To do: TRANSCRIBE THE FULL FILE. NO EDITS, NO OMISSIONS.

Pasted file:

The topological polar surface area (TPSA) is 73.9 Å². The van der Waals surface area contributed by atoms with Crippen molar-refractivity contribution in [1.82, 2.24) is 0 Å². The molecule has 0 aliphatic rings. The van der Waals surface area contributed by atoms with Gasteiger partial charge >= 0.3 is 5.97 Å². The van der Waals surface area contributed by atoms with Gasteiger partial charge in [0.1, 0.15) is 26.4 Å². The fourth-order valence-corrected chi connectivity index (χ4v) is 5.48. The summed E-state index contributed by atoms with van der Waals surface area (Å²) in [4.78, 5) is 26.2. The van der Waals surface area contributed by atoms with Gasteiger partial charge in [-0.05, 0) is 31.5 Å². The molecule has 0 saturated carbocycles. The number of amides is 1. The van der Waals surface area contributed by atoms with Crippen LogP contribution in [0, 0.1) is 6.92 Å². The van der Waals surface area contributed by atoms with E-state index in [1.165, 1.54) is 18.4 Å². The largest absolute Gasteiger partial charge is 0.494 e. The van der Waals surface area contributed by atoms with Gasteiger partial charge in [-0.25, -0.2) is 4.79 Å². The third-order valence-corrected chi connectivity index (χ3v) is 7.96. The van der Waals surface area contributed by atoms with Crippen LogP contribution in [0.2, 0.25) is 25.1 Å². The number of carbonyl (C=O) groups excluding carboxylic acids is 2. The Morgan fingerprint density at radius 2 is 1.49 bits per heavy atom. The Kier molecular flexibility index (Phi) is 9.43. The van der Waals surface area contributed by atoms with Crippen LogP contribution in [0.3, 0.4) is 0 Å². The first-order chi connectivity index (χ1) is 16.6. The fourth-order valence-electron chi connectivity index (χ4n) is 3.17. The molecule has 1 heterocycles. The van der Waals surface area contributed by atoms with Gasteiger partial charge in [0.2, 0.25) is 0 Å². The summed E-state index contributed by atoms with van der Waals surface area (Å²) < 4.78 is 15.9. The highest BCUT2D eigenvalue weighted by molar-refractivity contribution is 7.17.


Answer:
The topological polar surface area (TPSA) is 73.9 Å². The van der Waals surface area contributed by atoms with Crippen molar-refractivity contribution in [1.82, 2.24) is 0 Å². The molecule has 0 aliphatic rings. The van der Waals surface area contributed by atoms with Gasteiger partial charge >= 0.3 is 5.97 Å². The van der Waals surface area contributed by atoms with Gasteiger partial charge in [0.1, 0.15) is 26.4 Å². The fourth-order valence-corrected chi connectivity index (χ4v) is 5.48. The summed E-state index contributed by atoms with van der Waals surface area (Å²) in [4.78, 5) is 26.2. The van der Waals surface area contributed by atoms with Gasteiger partial charge in [-0.05, 0) is 31.5 Å². The molecule has 0 saturated carbocycles. The number of amides is 1. The van der Waals surface area contributed by atoms with Crippen LogP contribution in [0, 0.1) is 6.92 Å². The van der Waals surface area contributed by atoms with E-state index in [1.165, 1.54) is 18.4 Å². The largest absolute Gasteiger partial charge is 0.494 e. The van der Waals surface area contributed by atoms with Gasteiger partial charge in [-0.25, -0.2) is 4.79 Å². The third-order valence-corrected chi connectivity index (χ3v) is 7.96. The van der Waals surface area contributed by atoms with Crippen LogP contribution in [0.2, 0.25) is 25.1 Å². The number of carbonyl (C=O) groups excluding carboxylic acids is 2. The Morgan fingerprint density at radius 2 is 1.49 bits per heavy atom. The Kier molecular flexibility index (Phi) is 9.43. The van der Waals surface area contributed by atoms with Crippen LogP contribution in [0.3, 0.4) is 0 Å². The first-order chi connectivity index (χ1) is 16.6. The fourth-order valence-electron chi connectivity index (χ4n) is 3.17. The molecule has 1 heterocycles. The van der Waals surface area contributed by atoms with Gasteiger partial charge in [0.2, 0.25) is 0 Å². The summed E-state index contributed by atoms with van der Waals surface area (Å²) < 4.78 is 15.9. The highest BCUT2D eigenvalue weighted by molar-refractivity contribution is 7.17.